FUNDING: Barts and London Charity; ISRCTN number, 73028481

DISCLOSURES: None

Notes to editor

About the European Society of Cardiology

The European Society of Cardiology (ESC) represents more than 80 000 cardiology professionals across Europe and the Mediterranean. Its mission is to reduce the burden of cardiovascular disease in Europe.

About ESC Congress 2013

The ESC Congress is currently the world's premier conference on the science, management and prevention of cardiovascular disease. The spotlight of this year's event is "The Heart Interacting with Systemic Organs". ESC Congress 2013 takes place from 31 August to 4 September at the RAI centre in Amsterdam, Netherlands. More information is available from the ESC Press Office at press@escardio.org

European Society of Cardiology

Related Cardiac Death Articles from Brightsurf:

Sudden cardiac death often a woman's first sign of heart disease
New research from the Center for Cardiac Arrest Prevention at the Smidt Heart Institute at Cedars-Sinai shows that rates of sudden cardiac arrest are rising following decades of a downward trend.

New research could reduce the risk of sudden cardiac death
New research has shown that by changing the time course of voltage change early in action potential it is possible to both withhold a potentially lethal electrical disturbance and improve the strength of cardiac contraction in heart failure at the same time.

Rare genetic variants predispose to sudden cardiac death
By identifying rare DNA variants that substantially increase risk of sudden cardiac death, researchers have laid the foundation for efforts to identify individuals who could benefit from prevention strategies prior to experiencing symptoms.

Study: Cholesterol in eggs tied to cardiac disease, death
The risk of heart disease and death increases with the number of eggs an individual consumes, according to a UMass Lowell nutrition expert who has studied the issue.

New tool better at predicting death after cardiac admission than current indexes
A new tool designed for patients with heart disease is better at predicting death after hospital admission than current tools, according to a study published in CMAJ (Canadian Medical Association Journal).

PTSD linked to increased complications and death a year after cardiac arrest
Post-traumatic stress disorder (PTSD) symptoms may significantly increase cardiac arrest survivors' risk of major cardiovascular events and death up to a year after the initial medical crisis, according to preliminary research to be presented in Chicago at the American Heart Association's Resuscitation Science Symposium 2018 -- an international conference highlighting the best in cardiovascular resuscitation research.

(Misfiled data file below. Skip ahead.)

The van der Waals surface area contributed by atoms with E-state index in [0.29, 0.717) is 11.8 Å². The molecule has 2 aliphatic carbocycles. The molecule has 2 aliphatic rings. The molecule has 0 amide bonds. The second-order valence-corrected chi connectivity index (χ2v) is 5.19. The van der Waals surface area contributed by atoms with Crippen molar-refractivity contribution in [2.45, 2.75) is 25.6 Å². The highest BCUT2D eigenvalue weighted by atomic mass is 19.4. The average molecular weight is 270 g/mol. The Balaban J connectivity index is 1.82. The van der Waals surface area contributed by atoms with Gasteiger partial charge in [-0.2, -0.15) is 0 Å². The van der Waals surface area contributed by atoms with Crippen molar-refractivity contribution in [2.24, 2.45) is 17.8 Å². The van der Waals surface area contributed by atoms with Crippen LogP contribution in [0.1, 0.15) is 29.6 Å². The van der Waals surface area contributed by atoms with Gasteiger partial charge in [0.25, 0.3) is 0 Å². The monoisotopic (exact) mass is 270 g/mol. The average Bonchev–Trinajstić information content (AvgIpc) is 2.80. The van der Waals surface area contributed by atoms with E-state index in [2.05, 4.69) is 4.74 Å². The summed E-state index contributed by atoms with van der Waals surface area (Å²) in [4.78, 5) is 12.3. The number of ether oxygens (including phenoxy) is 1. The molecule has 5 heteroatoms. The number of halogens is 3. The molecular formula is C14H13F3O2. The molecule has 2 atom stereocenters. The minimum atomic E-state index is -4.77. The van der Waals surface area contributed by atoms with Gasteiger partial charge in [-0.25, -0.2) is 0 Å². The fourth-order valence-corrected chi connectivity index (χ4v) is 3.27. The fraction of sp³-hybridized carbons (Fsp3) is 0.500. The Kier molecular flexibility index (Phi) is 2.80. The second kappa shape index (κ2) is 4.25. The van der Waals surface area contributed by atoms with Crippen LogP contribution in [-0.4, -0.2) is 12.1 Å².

Preventing sudden cardiac death with genome editing
Gene editing successfully prevented sudden cardiac death in a mouse model of inherited cardiac arrhythmia disorder.

Wearable defibrillator lowers sudden cardiac death, but only when you wear it
An international clinical trial that studied wearable cardioverter defibrillators (WCDs) found that the devices did not significantly reduce sudden cardiac death -- the primary goal of the device -- among patients assigned to the device in the first 90 days after a heart attack, but did lower mortality among those who wore it as prescribed, according to a study led by researchers at UC San Francisco.

Blood thinner significantly reduces the risk of death after non-cardiac surgery
The study enrolled 1,754 patients in 19 countries, 51 percent of whom were male, with an average age of 70 years.

New model estimates odds of events that trigger sudden cardiac death
A new computational model of heart tissue allows researchers to estimate the probability of rare heartbeat irregularities that can cause sudden cardiac death.

Read More: Cardiac Death News and Cardiac Death Current Events
Brightsurf.com is a participant in the Amazon Services LLC Associates Program, an affiliate advertising program designed to provide a means for sites to earn advertising fees by advertising and linking to Amazon.com.